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Review: “Karl Benjamin: The Late Paintings” at Louis Stern is Colorful Fun

originally posted on: Los Angeles Times, by David Pagel

“Karl Benjamin: The Late Paintings” is all about discovery. Fun figures into the sharply focused show, as does delight, surprise and wonder.

At Louis Stern Fine Arts, the first exhibition of Benjamin’s works since he died two years ago at 86, shows a lover of color at the height of his powers: slamming together slender, neon-tinted triangles with weird wedges of cinnamon brown, bruised maroon and delicate gray to make paintings with madcap palettes that sound gross but look great.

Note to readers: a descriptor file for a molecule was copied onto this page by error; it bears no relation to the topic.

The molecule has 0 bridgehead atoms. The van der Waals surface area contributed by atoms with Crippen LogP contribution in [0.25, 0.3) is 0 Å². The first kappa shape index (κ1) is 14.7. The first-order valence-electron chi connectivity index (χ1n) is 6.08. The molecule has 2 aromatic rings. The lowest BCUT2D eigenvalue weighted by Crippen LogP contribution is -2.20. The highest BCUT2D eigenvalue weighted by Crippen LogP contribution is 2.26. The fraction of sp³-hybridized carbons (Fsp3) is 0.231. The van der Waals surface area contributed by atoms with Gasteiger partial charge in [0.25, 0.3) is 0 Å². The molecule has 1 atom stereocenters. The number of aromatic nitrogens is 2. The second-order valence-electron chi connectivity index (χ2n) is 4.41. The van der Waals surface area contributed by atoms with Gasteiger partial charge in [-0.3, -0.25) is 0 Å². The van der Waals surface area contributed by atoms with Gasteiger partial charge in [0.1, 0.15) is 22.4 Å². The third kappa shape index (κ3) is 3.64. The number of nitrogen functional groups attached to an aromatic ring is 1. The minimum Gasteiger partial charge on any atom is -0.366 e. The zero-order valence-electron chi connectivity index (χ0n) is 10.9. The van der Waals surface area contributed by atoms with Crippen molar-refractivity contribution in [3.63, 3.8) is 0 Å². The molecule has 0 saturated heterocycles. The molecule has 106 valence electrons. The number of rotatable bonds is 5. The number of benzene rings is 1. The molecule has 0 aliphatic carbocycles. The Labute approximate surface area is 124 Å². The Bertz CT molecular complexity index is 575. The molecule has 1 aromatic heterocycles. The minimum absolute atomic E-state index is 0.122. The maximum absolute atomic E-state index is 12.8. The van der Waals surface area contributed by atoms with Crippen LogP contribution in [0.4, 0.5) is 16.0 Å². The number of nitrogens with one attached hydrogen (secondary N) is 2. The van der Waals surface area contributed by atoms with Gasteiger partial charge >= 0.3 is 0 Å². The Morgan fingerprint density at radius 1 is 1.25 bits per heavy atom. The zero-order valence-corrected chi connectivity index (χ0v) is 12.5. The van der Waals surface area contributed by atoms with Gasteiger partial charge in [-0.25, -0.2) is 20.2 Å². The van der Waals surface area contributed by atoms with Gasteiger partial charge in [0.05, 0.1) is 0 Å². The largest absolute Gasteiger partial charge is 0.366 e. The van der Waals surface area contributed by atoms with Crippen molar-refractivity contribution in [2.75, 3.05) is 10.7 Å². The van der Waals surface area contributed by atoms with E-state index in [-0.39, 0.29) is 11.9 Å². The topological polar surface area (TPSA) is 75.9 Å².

Vision, not logic, mattered to Benjamin, and his 12 late paintings bring his purposeful wackiness to viewers so generously and deliciously and joyously that you can’t help but feel as if this show is a gift.

It’s set up perfectly. The five paintings in the first gallery, painted from 1986 to 1989, show Benjamin balancing color and structure, sometimes packing super-saturated slabs and slices into jigsaw compositions and at others laying out asymmetrical wedges of color as if each were a panel of a folding screen or the flexible folds of an accordion.

Click here to read the article at Los Angeles Times

Photo: Karl Benjamin’s “#6″ is an oil on canvas painting created in 1995. (Louis Stern Fine Arts)

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